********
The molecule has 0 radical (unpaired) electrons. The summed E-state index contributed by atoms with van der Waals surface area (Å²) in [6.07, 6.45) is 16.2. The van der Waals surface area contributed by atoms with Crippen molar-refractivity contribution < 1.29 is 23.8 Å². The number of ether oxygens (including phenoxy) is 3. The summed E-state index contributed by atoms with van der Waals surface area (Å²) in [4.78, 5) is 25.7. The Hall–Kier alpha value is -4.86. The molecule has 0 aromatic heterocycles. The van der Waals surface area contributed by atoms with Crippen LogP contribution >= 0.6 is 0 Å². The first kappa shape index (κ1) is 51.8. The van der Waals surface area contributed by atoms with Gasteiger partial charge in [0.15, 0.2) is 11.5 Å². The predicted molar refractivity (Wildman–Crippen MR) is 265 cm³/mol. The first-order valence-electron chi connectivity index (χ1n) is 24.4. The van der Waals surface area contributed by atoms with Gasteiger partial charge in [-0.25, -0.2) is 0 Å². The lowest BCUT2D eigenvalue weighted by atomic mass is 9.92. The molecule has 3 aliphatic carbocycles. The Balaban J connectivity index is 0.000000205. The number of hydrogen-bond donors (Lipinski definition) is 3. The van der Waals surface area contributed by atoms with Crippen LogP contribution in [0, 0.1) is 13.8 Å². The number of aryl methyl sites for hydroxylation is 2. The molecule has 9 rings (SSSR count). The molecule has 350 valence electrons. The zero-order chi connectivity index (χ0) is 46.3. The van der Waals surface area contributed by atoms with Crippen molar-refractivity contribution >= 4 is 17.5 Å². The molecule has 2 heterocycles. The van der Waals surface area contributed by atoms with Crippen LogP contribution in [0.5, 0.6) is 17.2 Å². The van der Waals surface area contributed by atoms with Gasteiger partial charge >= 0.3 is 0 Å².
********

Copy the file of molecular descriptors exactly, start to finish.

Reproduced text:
The molecule has 0 radical (unpaired) electrons. The summed E-state index contributed by atoms with van der Waals surface area (Å²) in [6.07, 6.45) is 16.2. The van der Waals surface area contributed by atoms with Crippen molar-refractivity contribution < 1.29 is 23.8 Å². The number of ether oxygens (including phenoxy) is 3. The summed E-state index contributed by atoms with van der Waals surface area (Å²) in [4.78, 5) is 25.7. The Hall–Kier alpha value is -4.86. The molecule has 0 aromatic heterocycles. The van der Waals surface area contributed by atoms with Crippen LogP contribution >= 0.6 is 0 Å². The first kappa shape index (κ1) is 51.8. The van der Waals surface area contributed by atoms with Gasteiger partial charge in [0.15, 0.2) is 11.5 Å². The predicted molar refractivity (Wildman–Crippen MR) is 265 cm³/mol. The first-order valence-electron chi connectivity index (χ1n) is 24.4. The van der Waals surface area contributed by atoms with Gasteiger partial charge in [-0.25, -0.2) is 0 Å². The lowest BCUT2D eigenvalue weighted by atomic mass is 9.92. The molecule has 3 aliphatic carbocycles. The Balaban J connectivity index is 0.000000205. The number of hydrogen-bond donors (Lipinski definition) is 3. The van der Waals surface area contributed by atoms with Crippen LogP contribution in [0, 0.1) is 13.8 Å². The number of aryl methyl sites for hydroxylation is 2. The molecule has 9 rings (SSSR count). The molecule has 350 valence electrons. The zero-order chi connectivity index (χ0) is 46.3. The van der Waals surface area contributed by atoms with Crippen molar-refractivity contribution >= 4 is 17.5 Å². The molecule has 2 heterocycles. The van der Waals surface area contributed by atoms with Crippen LogP contribution in [0.5, 0.6) is 17.2 Å². The van der Waals surface area contributed by atoms with Gasteiger partial charge >= 0.3 is 0 Å².